Thanks so much for this engaging video with many helpful narrative practices for working with families where a father has been violent towards his female partner. For several years I’ve been interested in seeking ways to elevate agency of children and share your thinking about “not seeing children as just victims of atrocity but how they’ve responded to atrocity”. Following a feminist ethic I also very much appreciated your commitment to not wanting to increase the discourse of mother-blame and instead be curious about lines of enquiry that can be asked to excavate ‘action’ – and the ‘intentions’ behind the action. So much more that resonated, but in particular I drawn to your work with ‘all’ family members and how you translate safely, mothers and children’s concerns (ex: dad telling child to not tell grandparents he broke mum’s arm) with practices of accountability in your work with men (their fathers/partners) in the ‘Men’s Stopping Violence’ group. Such hopeful ideas to help keep communities safer…

    And what a poignant quote from Hannah ‘He’s a dad who’s not a dad’. Hearing her words made me think of many young people who would find resonance, and it had me curious about possibilities for questions for fathers about what actions they feel they could take to become more of a dad, or what their preference might be – ie: Maybe fathers could be something to the effect of …‘What’s it like to hear this quote from a young girl whose father has been violent to her mum? Is it your preference to have your child see you more as a dad…or does that not really matter to you?’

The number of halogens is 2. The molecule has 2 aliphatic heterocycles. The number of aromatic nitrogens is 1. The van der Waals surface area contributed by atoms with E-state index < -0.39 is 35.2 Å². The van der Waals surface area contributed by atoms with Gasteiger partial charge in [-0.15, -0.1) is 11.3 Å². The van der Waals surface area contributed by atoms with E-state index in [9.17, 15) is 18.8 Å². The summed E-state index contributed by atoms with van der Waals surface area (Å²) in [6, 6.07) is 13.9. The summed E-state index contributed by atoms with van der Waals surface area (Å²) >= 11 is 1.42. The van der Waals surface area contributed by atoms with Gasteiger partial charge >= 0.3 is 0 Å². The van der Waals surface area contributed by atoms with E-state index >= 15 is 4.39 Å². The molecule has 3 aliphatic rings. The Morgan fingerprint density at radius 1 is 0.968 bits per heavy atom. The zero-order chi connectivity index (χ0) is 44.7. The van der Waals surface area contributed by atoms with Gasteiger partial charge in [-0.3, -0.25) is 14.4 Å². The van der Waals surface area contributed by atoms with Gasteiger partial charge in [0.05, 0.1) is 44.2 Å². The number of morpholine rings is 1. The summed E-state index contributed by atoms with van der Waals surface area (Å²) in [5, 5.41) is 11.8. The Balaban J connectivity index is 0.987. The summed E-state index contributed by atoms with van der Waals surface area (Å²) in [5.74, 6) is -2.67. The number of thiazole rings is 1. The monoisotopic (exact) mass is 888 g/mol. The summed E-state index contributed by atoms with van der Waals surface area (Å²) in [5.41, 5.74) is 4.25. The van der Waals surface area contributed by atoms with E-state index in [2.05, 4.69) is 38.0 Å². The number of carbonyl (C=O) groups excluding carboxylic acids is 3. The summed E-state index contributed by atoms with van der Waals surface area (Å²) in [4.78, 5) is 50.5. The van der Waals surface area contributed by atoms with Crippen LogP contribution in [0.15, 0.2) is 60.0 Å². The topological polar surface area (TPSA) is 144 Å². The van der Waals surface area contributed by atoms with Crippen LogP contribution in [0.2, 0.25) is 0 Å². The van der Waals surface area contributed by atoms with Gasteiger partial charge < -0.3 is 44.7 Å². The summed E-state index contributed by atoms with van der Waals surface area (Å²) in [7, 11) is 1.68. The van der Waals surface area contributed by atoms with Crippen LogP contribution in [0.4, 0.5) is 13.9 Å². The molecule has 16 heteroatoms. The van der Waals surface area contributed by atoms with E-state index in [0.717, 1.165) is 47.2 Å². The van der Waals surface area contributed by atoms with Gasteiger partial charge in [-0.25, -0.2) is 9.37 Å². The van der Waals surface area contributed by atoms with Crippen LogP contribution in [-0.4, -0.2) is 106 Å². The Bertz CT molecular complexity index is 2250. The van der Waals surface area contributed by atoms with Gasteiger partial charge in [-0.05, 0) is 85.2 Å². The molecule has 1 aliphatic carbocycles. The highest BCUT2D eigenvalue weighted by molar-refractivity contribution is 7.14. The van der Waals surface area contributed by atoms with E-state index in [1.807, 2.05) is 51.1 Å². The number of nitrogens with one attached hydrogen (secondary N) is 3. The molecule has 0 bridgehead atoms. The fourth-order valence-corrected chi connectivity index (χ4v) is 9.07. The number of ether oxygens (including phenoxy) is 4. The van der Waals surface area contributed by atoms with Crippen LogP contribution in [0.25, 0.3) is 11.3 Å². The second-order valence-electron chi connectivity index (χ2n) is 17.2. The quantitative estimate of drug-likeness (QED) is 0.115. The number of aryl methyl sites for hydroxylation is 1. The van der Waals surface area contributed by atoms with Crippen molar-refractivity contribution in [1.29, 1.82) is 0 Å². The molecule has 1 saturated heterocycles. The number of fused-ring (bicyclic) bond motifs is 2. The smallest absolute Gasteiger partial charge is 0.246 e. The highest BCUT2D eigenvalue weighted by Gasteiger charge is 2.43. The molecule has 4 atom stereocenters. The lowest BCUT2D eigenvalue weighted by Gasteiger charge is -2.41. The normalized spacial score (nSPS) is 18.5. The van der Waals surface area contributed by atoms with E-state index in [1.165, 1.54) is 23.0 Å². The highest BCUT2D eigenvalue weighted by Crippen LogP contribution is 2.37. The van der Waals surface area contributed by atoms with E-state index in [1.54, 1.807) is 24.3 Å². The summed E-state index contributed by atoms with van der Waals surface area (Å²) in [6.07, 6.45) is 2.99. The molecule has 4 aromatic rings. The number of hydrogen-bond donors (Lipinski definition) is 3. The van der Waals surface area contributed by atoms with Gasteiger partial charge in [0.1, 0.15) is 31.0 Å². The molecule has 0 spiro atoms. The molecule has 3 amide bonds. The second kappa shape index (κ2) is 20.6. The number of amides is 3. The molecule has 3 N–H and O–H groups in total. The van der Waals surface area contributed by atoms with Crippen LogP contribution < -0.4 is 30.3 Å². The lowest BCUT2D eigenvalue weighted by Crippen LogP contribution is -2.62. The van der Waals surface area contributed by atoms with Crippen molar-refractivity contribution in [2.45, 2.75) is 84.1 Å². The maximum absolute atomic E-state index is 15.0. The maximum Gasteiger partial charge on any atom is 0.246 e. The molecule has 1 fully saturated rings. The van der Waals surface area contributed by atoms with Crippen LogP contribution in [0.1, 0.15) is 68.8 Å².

Thanks again Carolyn for sharing your work. I’m looking very forward to sharing the video with many others.

    Warmly
    Angel

  5. THANK YOU FROM MEXICO!!

  6. Thanks Carolyn this has been helpful in refocusing and strengthening my attention to utilising narrative practices / perspective, within the already prescriptive program I am facilitating at the moment. Reframing the material and structure required by this program with a more narrative respectful and accessible way is something I aim at.

  7. Hi Carolyn,
    It was helpful for me to again hear an application of re-authoring conversation. I can appreciate a gentle interruption in the thin story of violence with a focus on responses to violence and what these responses might be saying about treasured values or way of living/being.
    I also appreciate the extension of the counselling conversation in other directions – to the men’s group, to the teachers – as a way of perhaps maximizing an opportunity to effect change. This idea, of a counselling conversation regarding the effects of violence on the family, stretching into other arenas makes good sense, especially from the view of creating longterm, sustainable change. I like the idea of counselling as something that is not confined by four walls, and that it has the potential of rippling out for maximum social change effect. I’m not sure if I’m making my point clearly but, the gist of this thought is in our ability to make more of our conversations than only effecting change for people we consult with; that change needs to occur in the areas surrounding families experiencing violence for it to be long lasting on a social change level.
    Thank-you for this video. Oddly, it’s Friday, about 2pm (afternoon) as I watch this, in Mexico.